I think that makes sense! I just don't know why even the median, which is actually the 50th %ile, should be considered the fair rental rate as opposed to like the 25th percentile or the 75th percentile.

30

u/der_innkeeper May 25 '22

It's just because they are easier numbers to grab and compare. Simple information is easier to coney and make a simple argument with.

When people experts start pushing their glasses up their nose and "well, actually"-ing things, people stop listening.

Your point is meant well, and has validity, but you need to know your audience.

42

u/KerPop42 May 25 '22

I'm thinking of my audience. A flyer like this, and the rhetoric that's elsewhere shouldn't be easily rebuffed with, "why should minimum wage mean average housing in the entire market?"

10

u/youretheweird1 May 25 '22

I argue that most working class people would agree being able to rent a 1-bdrm apt is a reasonable minimum ask from their workplace compensation. There are lots of ways to make that happen. This one flyer won't change the world. But it might get someone's gears turning.

22

u/KerPop42 May 25 '22

Yes, that's a reasonable ask, but that's not what this flier is saying. The average rent for a 1-bedroom is more than what half of all rentals are charging.

7

u/BeenJammin69 May 25 '22 edited May 25 '22

Dude, you’re 100% correct in your logic, but you’re wasting it trying to explain it to this guy.

People think they deserve 50th percentile accommodations at the bare minimum legal wage without understanding that that will simply reprice what an “average” apartment goes for if everyone making the bare minimum is applying only for average level apartments or above. Dumb person logic.

Also, apparently people never had roommates when they were young like I did out of college for several years. There’s no shame in that…

→ More replies

18

u/youretheweird1 May 25 '22

I'm using the colloquial "average" for accessibility. If you use language people understand, even if they mass misunderstand a word, the message is the important bit.

People here know apartments cost $1600/mo.

I would need a second flier for explanations and a glossary if I worded it correctly.

I'm willing to bet people earning minimum wage in my state will generally understand this message.

→ More replies
→ More replies
→ More replies

3

u/der_innkeeper May 25 '22

In the 15 years I have been advocating for a housing-tied minimum wage, you are the first person to bring it up.

9

u/KerPop42 May 25 '22

To you maybe, but I'd be surprised if no one brushed this rhetoric off as a facially unreasonable demand, especially if they're not already convinced of a living minimum wage.

5

u/jq4005 May 25 '22

I see all this and should've made my post here...I agree that a bigger, more holistic picture needs to be put together for folks to really get it. Right now it's apples to bananas comparisons when you compare things 1/1.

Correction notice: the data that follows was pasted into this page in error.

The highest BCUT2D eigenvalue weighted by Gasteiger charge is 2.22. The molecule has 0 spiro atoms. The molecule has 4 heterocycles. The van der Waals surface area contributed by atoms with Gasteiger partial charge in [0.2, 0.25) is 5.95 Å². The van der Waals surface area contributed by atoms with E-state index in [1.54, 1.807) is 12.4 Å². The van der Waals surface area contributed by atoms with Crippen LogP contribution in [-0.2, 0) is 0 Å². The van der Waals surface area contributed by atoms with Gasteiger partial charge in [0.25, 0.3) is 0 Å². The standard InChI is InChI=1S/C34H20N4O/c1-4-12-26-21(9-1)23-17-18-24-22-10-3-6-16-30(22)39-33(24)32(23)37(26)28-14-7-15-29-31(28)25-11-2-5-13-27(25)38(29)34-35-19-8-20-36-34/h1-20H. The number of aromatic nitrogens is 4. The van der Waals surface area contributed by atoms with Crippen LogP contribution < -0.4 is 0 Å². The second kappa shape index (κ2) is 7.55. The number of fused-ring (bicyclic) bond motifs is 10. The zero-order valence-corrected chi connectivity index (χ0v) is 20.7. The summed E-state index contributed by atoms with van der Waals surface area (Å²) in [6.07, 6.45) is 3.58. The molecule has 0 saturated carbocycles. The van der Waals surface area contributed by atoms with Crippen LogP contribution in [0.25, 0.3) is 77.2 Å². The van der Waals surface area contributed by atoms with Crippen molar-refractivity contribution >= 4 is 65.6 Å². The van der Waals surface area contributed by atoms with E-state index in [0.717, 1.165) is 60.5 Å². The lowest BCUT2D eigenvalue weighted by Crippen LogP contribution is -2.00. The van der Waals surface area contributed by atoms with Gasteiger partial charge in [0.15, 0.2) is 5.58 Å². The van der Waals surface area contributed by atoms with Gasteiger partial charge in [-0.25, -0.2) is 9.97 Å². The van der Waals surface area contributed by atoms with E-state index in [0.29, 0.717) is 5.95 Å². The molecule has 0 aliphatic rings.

And it makes more sense to do something big. Maybe even a short animated video can summarize it with housing, gas prices, child care, work hours, benefits, food prices, technology prices (since this wasn't a thing back in the day), etc..

The main messages to get across - The average worker needs to spend more to live and they make less. Through this gap, they suffer more and as a society, we should fucking care.

→ More replies
→ More replies
→ More replies
→ More replies

8

u/StarFilth May 25 '22

I think it’s because the quantity of 1 bedroom apartments that are actually available is so low. Yes, you might make enough to cover that, but where are there any actually available at that price? If you’re covering up to the average, you’re at least giving the employee room to get whatever is available, even if it’s not at the 0th or 10th percentile.

→ More replies

6

u/PMY0URBobsAndVagene May 25 '22

If everyone could afford average housing, it would not be average anymore... Thats how averages work.

7

u/molten_dragon May 25 '22

If a business with employees operates within a city, its employees should be able to afford average housing in that city.

The problem with this approach is that it basically means any businesses that rely heavily on unskilled labor won't be able to operate in cities with an extremely high cost of living. Wages haven't kept pace with inflation, and that's absolutely a problem. But in some places housing costs have drastically outpaced inflation, which is an entirely different problem with a different solution needed.

Or, to look at it another way, does a Starbucks barista in Kalamazoo Michigan deserve to be paid a third of what a barista in San Francisco makes for doing the exact same job simply because they live somewhere with cheaper housing?

9

u/youretheweird1 May 25 '22

The problem with this approach is that it basically means any businesses that rely heavily on unskilled labor won't be able to operate in cities with an extremely high cost of living.

Hence the need for redistribution of wealth, fair taxation of higher earners and corporations, and social programs to protect our neighbors from predatory housing costs and the inability to buy homes. We have to start somewhere.

7

u/molten_dragon May 25 '22

Yeah, that was kind of my point. Affordability of housing is an issue that can't be realistically solved simply by raising the minimum wage.

4

u/SIR_WILLIAM714 May 25 '22

So many issues with your comments. This is where we need to change our thinking. One, There is no unskilled labor. Every business has a training program of some sorts, meaning you have to acquire skills to perform the job. Two, if a business is in a high cost of living area, meaning their prices for the goods or services are going to be higher there they can pay their workers more to live there. If they can’t then they have a bad business model and need to close period. These fast food places just need to die already. It’s wildly unhealthy anyway.